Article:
From Factory to Farm – one Land Girl’s story.
The ‘land girls’ have been described as the forgotten veterans of the Second World War. These women, members of the Women’s Land Army, were recruited to help increase the amount of food grown in war time Britain.
The Women’s Land Army was first created during the First World War, and then re-established shortly before the outbreak of the Second World War, in June 1939. It was disbanded again in 1950.
At its peak in 1943 over 80,000 women from all backgrounds were ‘land girls’. (Imperial War Museum, 2013)
I am going to interview Dorothy, aged 82, who was a land girl in 1948 aged 17 (despite the minimum age for joining up being 17 and a half). She left her family and her job in a mill in urban Yorkshire to be part of the Women’s Land Army in rural East Suffolk.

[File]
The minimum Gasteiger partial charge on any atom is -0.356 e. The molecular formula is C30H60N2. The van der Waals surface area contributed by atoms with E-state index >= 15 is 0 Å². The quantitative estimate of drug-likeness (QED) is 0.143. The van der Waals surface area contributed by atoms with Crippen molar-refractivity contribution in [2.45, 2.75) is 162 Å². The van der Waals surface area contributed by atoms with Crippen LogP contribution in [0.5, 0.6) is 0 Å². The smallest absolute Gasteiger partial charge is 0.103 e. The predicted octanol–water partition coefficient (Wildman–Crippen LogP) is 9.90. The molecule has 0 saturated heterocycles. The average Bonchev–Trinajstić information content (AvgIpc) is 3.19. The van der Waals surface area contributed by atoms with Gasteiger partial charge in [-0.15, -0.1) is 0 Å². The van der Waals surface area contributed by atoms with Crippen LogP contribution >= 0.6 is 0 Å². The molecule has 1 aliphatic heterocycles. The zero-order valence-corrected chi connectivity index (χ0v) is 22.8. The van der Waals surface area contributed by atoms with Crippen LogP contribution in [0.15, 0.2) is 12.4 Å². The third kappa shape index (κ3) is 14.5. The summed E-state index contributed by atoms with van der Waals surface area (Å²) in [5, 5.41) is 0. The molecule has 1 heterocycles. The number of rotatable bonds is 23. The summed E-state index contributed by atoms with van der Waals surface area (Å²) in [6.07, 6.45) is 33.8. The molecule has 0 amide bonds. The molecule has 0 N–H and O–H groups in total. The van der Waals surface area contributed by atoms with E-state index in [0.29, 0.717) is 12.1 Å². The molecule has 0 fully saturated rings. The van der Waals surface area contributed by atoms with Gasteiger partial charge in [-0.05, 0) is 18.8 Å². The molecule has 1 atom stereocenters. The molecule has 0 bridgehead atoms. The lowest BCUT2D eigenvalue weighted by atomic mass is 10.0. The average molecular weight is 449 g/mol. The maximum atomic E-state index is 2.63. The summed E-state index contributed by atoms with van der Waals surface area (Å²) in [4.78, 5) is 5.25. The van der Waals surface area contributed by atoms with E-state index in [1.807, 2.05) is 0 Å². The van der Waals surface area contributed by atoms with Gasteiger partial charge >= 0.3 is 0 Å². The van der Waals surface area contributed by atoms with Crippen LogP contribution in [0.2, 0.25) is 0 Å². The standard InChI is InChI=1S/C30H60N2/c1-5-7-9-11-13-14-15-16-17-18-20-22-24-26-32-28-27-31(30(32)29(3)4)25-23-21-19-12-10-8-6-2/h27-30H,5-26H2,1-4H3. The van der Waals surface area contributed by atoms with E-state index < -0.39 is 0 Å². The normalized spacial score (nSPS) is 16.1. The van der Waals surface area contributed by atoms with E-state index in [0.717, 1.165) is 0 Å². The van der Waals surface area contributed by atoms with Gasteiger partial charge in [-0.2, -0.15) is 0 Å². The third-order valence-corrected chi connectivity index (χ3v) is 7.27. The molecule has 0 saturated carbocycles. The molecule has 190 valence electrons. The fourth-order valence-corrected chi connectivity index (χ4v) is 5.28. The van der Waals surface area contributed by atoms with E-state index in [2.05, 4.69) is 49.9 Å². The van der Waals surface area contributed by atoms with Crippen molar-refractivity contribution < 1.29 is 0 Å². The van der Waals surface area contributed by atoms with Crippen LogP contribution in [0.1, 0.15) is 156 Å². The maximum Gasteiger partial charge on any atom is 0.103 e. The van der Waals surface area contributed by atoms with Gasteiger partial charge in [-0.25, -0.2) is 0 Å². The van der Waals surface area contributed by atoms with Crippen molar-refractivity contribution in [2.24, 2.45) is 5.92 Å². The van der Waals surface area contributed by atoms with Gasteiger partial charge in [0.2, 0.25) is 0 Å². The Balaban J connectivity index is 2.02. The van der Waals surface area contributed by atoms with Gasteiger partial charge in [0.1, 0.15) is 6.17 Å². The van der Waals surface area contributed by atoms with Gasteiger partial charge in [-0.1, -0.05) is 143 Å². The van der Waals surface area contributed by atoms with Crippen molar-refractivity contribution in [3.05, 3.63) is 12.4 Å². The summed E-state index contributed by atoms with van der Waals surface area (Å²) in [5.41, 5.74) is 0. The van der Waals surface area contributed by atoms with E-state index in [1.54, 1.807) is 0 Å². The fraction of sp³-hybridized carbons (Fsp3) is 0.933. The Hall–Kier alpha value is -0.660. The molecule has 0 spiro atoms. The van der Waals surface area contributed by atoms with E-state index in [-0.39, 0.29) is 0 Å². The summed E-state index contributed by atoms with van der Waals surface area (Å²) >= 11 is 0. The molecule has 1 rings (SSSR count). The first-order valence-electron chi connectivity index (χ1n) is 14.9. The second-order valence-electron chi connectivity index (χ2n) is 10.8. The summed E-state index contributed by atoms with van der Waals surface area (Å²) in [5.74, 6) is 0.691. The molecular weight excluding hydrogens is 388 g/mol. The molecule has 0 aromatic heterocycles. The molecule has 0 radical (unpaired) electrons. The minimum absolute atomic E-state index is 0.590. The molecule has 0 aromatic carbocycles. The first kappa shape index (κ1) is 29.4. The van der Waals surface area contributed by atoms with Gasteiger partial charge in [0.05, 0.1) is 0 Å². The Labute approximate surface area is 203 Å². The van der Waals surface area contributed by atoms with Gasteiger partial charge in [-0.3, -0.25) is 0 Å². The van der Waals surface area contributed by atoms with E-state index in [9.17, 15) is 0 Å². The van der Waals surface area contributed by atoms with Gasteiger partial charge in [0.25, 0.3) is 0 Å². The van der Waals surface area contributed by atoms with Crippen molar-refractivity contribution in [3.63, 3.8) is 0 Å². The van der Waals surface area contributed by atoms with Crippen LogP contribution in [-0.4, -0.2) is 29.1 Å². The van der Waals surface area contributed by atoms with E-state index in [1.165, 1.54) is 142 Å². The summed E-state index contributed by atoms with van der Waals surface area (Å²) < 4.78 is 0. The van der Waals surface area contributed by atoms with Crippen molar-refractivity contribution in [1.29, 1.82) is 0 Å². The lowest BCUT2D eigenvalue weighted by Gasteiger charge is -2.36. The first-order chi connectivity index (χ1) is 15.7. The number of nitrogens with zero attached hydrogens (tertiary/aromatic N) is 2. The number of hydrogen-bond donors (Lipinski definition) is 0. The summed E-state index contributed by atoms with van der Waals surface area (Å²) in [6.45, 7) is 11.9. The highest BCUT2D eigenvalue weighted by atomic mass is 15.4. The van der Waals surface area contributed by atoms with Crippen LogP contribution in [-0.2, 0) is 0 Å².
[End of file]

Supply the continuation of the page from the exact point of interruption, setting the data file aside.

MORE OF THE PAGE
I am interested in the history of women during the Second World War and the period of austerity which followed – specifically the employment opportunities afforded to women as a result of the war, the ways in which it also presented a chance for some women to leave the constraints (social and financial) of their parents and gender relationships in the aftermath of war.
I hope that my interview with Dorothy will give me an opportunity to explore these themes. In addition, as the number of land girls alive today diminishes all the time, I believe it is important to record and give a voice to their experiences.